Ad fatigue is more real than ever before, and competitiveness to capture attention is at an all-time high. In order to stay ahead of the pack in today’s advertising game, marketers need to take into account how to connect with their audiences given the number of interfaces (think mobile phone, desktop, laptop, iPads etc) that exist. Winning advertisers are those who can apply a “Create and Learn” approach to move quickly to test and roll-out relevant creatives for their ads. Of course, this is easier said than done, as it requires a constant investment of time and resources to ideate, produce, launch, analyze results, gather learnings and come back to the ideation table for the next test. How can you accomplish this in an efficient manner without compromising your brand and the quality of your communication?
What is a Modular Approach?
A modular approach to optimize video allows advertisers to iterate on hundreds of video variations. Instead of relying on a few creative assets seen by everyone, for example a single template - a modular approach enables multiple variations with tailored content for different audience groups and across different mediums. This approach supports the “Create and Learn” mindset, since this is required to observe consumer behavior and where people are resonating with your ads.
How Does a Modular Approach Work?
We create video ads as if they were a puzzle that can be easily combined to target multiple locations, languages and personas. We then divide the video footage into multiple shots that could be mix-and-matched. Smart methods and algorithms determine the best video combinations and the influential elements without having to test everything, and allows us to better understand which video assets work best - from call-to-action, overlay, content, placement, etc.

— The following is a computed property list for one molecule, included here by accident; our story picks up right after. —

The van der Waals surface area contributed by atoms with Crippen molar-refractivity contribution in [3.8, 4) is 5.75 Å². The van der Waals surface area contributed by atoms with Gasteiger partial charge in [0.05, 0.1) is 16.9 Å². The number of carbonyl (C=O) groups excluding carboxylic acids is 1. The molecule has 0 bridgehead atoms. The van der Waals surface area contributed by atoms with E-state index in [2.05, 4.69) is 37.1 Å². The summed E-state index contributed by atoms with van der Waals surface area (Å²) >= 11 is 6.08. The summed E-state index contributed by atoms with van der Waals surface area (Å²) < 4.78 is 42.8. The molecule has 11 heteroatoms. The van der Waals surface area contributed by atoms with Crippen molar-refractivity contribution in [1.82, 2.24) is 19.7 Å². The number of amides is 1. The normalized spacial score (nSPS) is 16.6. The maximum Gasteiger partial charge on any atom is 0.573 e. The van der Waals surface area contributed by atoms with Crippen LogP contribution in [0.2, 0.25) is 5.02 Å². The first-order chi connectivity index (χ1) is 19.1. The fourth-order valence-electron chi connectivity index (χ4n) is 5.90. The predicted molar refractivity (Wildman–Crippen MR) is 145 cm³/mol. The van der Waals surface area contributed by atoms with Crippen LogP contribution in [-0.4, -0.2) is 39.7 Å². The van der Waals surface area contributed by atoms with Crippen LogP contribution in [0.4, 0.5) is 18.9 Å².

Mix Data with Creative to Create Magic
Apply the right testing methods to this approach and boom - watch those sparks fly. There are two methods:
1. A/B Testing: This is the simplest approach, where you test one module at a time, for example whether a six second or ten second video is more effective. You can split your audience into four different segments and find the video that the audience resonates with the most. This method assumes no interdependence between creative elements, for example a ‘Shop Now’ Call-To-Action could resonate well independent of other modules, like the color of a Call-To-Action button, since these two models are interdependent. However, testing a ‘Shop Now’ and ‘Learn More’ Call-To-Action might produce a different result interdependent of other modules. A ‘Shop Now’ on a red background might drive more clicks than on a blue background.
2. Factorial Testing: A process used in biological testing, which can also be applied to creative testing and allows you to test multiple modules at once - usually two to five - to determine which combinations work best. This allows for more creative variety during the test, and accounts for factor interdependence.
We recommend starting with the most influential creative elements first as it’s impossible to test everything without compromising test results.
If you’re hungry to learn more about modular video, you can access the recording of our recent webinar. Read more about our partner TUI Benelux (Belgium and Netherlands) success using this approach here.